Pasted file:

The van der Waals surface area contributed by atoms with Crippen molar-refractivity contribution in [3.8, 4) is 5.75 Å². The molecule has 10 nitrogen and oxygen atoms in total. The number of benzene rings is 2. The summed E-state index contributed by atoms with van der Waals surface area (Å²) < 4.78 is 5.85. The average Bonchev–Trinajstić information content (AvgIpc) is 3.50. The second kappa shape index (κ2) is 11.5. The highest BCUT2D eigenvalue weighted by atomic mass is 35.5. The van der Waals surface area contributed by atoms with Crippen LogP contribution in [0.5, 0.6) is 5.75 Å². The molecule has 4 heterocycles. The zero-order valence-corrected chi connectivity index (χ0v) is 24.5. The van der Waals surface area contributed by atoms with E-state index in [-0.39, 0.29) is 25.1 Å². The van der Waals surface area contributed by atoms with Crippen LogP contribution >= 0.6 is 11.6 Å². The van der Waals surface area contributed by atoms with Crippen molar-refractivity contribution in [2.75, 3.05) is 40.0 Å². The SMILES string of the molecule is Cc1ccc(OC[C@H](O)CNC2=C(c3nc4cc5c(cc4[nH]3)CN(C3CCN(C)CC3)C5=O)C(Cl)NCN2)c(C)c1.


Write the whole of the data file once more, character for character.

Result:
The van der Waals surface area contributed by atoms with Crippen molar-refractivity contribution in [3.8, 4) is 5.75 Å². The molecule has 10 nitrogen and oxygen atoms in total. The number of benzene rings is 2. The summed E-state index contributed by atoms with van der Waals surface area (Å²) < 4.78 is 5.85. The average Bonchev–Trinajstić information content (AvgIpc) is 3.50. The second kappa shape index (κ2) is 11.5. The highest BCUT2D eigenvalue weighted by atomic mass is 35.5. The van der Waals surface area contributed by atoms with Crippen LogP contribution in [0.5, 0.6) is 5.75 Å². The molecule has 4 heterocycles. The zero-order valence-corrected chi connectivity index (χ0v) is 24.5. The van der Waals surface area contributed by atoms with E-state index in [-0.39, 0.29) is 25.1 Å². The van der Waals surface area contributed by atoms with Crippen LogP contribution >= 0.6 is 11.6 Å². The van der Waals surface area contributed by atoms with Crippen molar-refractivity contribution in [2.75, 3.05) is 40.0 Å². The SMILES string of the molecule is Cc1ccc(OC[C@H](O)CNC2=C(c3nc4cc5c(cc4[nH]3)CN(C3CCN(C)CC3)C5=O)C(Cl)NCN2)c(C)c1.